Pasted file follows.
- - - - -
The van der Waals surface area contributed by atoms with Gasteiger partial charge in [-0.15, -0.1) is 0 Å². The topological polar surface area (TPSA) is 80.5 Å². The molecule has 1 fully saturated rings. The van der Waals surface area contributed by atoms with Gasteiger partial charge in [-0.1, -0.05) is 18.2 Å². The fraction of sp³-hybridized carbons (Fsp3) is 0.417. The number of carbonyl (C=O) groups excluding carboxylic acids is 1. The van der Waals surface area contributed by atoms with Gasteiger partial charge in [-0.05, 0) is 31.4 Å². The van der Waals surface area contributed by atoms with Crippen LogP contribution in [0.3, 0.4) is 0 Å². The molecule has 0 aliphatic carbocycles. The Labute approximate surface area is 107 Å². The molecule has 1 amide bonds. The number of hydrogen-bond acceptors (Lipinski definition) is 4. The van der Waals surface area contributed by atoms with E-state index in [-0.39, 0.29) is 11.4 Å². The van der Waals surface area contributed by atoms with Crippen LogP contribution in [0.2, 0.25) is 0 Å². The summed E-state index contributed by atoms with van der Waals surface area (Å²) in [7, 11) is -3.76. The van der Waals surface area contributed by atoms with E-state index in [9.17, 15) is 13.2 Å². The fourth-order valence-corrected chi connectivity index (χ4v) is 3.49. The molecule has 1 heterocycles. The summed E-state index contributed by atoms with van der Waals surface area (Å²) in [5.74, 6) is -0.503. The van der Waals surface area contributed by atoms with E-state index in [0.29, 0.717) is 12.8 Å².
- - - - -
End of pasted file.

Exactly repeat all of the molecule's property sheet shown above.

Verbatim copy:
The van der Waals surface area contributed by atoms with Gasteiger partial charge in [-0.15, -0.1) is 0 Å². The topological polar surface area (TPSA) is 80.5 Å². The molecule has 1 fully saturated rings. The van der Waals surface area contributed by atoms with Gasteiger partial charge in [-0.1, -0.05) is 18.2 Å². The fraction of sp³-hybridized carbons (Fsp3) is 0.417. The number of carbonyl (C=O) groups excluding carboxylic acids is 1. The van der Waals surface area contributed by atoms with Gasteiger partial charge in [-0.05, 0) is 31.4 Å². The van der Waals surface area contributed by atoms with Crippen LogP contribution in [0.3, 0.4) is 0 Å². The molecule has 0 aliphatic carbocycles. The Labute approximate surface area is 107 Å². The molecule has 1 amide bonds. The number of hydrogen-bond acceptors (Lipinski definition) is 4. The van der Waals surface area contributed by atoms with E-state index in [-0.39, 0.29) is 11.4 Å². The van der Waals surface area contributed by atoms with Crippen LogP contribution in [0.2, 0.25) is 0 Å². The summed E-state index contributed by atoms with van der Waals surface area (Å²) in [7, 11) is -3.76. The van der Waals surface area contributed by atoms with E-state index in [9.17, 15) is 13.2 Å². The fourth-order valence-corrected chi connectivity index (χ4v) is 3.49. The molecule has 1 heterocycles. The summed E-state index contributed by atoms with van der Waals surface area (Å²) in [5.74, 6) is -0.503. The van der Waals surface area contributed by atoms with E-state index in [0.29, 0.717) is 12.8 Å².